# How can I write and compare these formulas using Anydice?

I'm attempting to use AnyDice to detect any differences in how we have started to value AC in our D&D game.

We used to roll 1d20+mods Vs Target Armor Class
For example, lets use this: 1d20+8 Vs 16 AC.

I want to compare the to-hit chance using the traditional method (above) against a new formula (below).

1d20+mods+10-1d20 - We are now using 10-1d20 to get a random AC value.

So basically, I want to have the results in AnyDice so I can compare / show them to our other players.

Clarification ----
I managed to clarify with my DM how he is running things. Basically we would want to compare something like this:
output 1d20+8 > X named "Old Way"
output 1d20+8 > X+1d20 named "New Way"

So in the above example, X represents a base AC. In the Old Way, that would be, lets say 16 and in the new way that would be -10, so 6. I can run that against a static number but it would be great to run it against the following sample values:
Old Way AC values: 13, 14, 15, 16, 17, 18, 19
New Way AC values: 3, 4, 5, 6, 7, 8, 9 (+1d20)

• I think I misunderstand. Is the base AC 10-1d20 or is that the actual AC (ignoring things like +dex with light armor, etc.). Mar 14, 2018 at 22:52
• Related, possibly duplicate: rpg.stackexchange.com/q/101166/36151
– nwp
Mar 15, 2018 at 0:01
• I'm voting to put this question on hold until OP helps us understand what these formulae are and what they are supposed to mean. Until then there really isn't a way to answer this. Mar 15, 2018 at 0:45
• Ok. So managed to clarify with my DM how he is running things. Basically we would want to compare something like this: output 1d20+8>X named "Old Way" output 1d20+8>X+1d20 named "New Way" So in the above example, X represents a base AC. In the Old Way, that would be, lets say 16 and in the new way that would be -10, so 6. I can run that against a static number but it would be great to run it against the following: Old way AC values: 13, 14, 15, 16, 17, 18, 19 New way AC values: 3, 4, 5, 6, 7, 8, 9 (+1d20) Mar 15, 2018 at 10:46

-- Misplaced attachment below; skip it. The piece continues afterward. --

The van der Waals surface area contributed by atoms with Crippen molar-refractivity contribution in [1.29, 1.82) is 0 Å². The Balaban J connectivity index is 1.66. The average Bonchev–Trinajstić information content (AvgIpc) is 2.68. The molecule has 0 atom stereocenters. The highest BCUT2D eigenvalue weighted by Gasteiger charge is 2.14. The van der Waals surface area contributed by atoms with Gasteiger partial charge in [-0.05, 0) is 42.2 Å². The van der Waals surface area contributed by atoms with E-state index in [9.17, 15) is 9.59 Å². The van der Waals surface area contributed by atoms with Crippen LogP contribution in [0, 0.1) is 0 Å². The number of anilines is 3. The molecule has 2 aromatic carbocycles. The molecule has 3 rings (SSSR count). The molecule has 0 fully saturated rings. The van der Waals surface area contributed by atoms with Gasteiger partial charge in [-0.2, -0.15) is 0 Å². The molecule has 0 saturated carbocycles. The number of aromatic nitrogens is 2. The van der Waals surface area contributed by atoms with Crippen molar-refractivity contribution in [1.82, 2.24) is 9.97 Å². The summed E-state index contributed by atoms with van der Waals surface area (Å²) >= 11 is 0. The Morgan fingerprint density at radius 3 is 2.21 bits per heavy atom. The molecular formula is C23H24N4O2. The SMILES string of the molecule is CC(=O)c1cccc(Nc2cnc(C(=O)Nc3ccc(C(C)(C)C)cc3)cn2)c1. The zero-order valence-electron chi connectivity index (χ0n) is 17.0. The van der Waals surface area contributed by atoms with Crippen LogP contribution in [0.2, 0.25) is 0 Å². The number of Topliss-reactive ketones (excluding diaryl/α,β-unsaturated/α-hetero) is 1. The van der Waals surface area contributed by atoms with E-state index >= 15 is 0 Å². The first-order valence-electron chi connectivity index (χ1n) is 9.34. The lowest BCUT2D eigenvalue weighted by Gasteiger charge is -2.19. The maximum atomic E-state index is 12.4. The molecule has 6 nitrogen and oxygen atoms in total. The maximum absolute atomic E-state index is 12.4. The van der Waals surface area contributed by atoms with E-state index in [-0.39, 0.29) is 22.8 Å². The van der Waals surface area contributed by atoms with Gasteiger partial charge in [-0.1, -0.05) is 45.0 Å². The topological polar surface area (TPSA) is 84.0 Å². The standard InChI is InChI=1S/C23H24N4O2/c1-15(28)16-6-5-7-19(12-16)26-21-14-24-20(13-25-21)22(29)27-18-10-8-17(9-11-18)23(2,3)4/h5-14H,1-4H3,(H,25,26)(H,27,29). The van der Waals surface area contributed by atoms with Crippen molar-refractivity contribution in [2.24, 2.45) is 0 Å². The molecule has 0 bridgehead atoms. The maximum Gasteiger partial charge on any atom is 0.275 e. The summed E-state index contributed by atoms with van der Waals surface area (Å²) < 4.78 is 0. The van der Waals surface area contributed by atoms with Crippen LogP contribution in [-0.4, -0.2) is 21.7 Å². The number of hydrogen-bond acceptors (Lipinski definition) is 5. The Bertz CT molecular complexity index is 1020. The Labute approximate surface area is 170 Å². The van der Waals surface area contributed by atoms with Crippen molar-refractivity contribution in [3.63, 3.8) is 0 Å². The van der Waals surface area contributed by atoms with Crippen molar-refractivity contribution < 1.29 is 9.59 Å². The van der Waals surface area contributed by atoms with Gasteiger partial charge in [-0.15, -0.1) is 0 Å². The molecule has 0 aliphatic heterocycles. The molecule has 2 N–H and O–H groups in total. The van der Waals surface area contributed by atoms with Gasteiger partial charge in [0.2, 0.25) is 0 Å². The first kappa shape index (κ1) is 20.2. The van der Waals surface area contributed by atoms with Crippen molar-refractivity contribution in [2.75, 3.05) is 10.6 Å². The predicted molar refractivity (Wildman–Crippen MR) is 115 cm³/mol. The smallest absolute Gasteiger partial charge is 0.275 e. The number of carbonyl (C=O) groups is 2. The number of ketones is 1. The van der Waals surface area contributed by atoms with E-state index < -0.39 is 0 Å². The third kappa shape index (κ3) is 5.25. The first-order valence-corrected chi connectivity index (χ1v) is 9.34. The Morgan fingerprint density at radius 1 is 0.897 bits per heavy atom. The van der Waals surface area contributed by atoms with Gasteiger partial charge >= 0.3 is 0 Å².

• So the new way is replacing 10 “points” do AC with a d20 roll? Mar 15, 2018 at 10:59

Making the assumption that a 1 on the attack roll is still an automatic miss and a 20 on the attack roll is still a critical hit (regardless of the roll for the defender's AC), this program will show you a comparison between the old and the new way of doing things:

function: attack D:n plus ATK:n vs AC:n {
if D=20 {result: 1}
if D=1 {result: 0}
result: D+ATK>=AC
}

loop MOD over {0..0} {
loop AC over {10..19} {
output [attack 1d20 plus MOD vs AC] named "Classic +[MOD] vs. AC[AC]"
NEWAC: AC - 10
output [attack 1d20 plus MOD vs 1d20+NEWAC] named "New +[MOD] vs. AC[NEWAC]"
}
}


First, we declare a function to simulate attack rolls, since we need to handle the special case for critical hits/misses. If the roll is not 1 or 20, it just tells us if the attack roll meets or beats the AC.

Then we use loops to iterate over a selection of values for comparison. In the default case in my program, it only tests attacks with a +0 modifier, but against ACs ranging from 10 to 19 (converting to 0-9 in the alternative system). It should be obvious how you can alter these ranges if you want to investigate other numbers.

The ultimate effect of introducing this additional randomness is to slightly skew the hit:miss chance towards 50:50, increasing the uncertainty of the result. If a hit was unlikely before due to low bonus against a high AC it becomes more likely, but if a hit was very likely due to a high attack bonus relative to AC, it becomes less likely to hit. The difference is not large, so it doesn't seem like it would make a significant difference to the balance of the game. However, as a general rule, increased randomness hurts the players more than the NPCs they fight - players are usually most likely to win, so more randomness skews the distribution and reduces their odds of success.

I don't know what you want but it is what you asked for:

output 1d20+8>=16

output 1d20+8+10-1d20>=0


http://anydice.com/program/f1dd

They are no where near equivalent: the first has a 35% chance of a hit, the second a 99.25% chance.

• I think you read that wrong and the second actually has a 99.75% chance to hit. But the point of non-equivalence still stands.
– nwp
Mar 14, 2018 at 23:36
• I think it should be (1d20 + 8 - 10 + 1d20)>=0 if that interpretation of his question is correct since it is versus the new AC formula but I'm not sure how he is calculating AC exactly. Mar 14, 2018 at 23:46
• 1d20+8>=16+1d20-11 would make sense to me. It's basically the old formula with the extra term +1d20-11 which should have little impact.
– nwp
Mar 15, 2018 at 0:00
• @nwp probably, but it’s not for us to guess - if the OP clarifies I’ll change the answer. Mar 15, 2018 at 0:34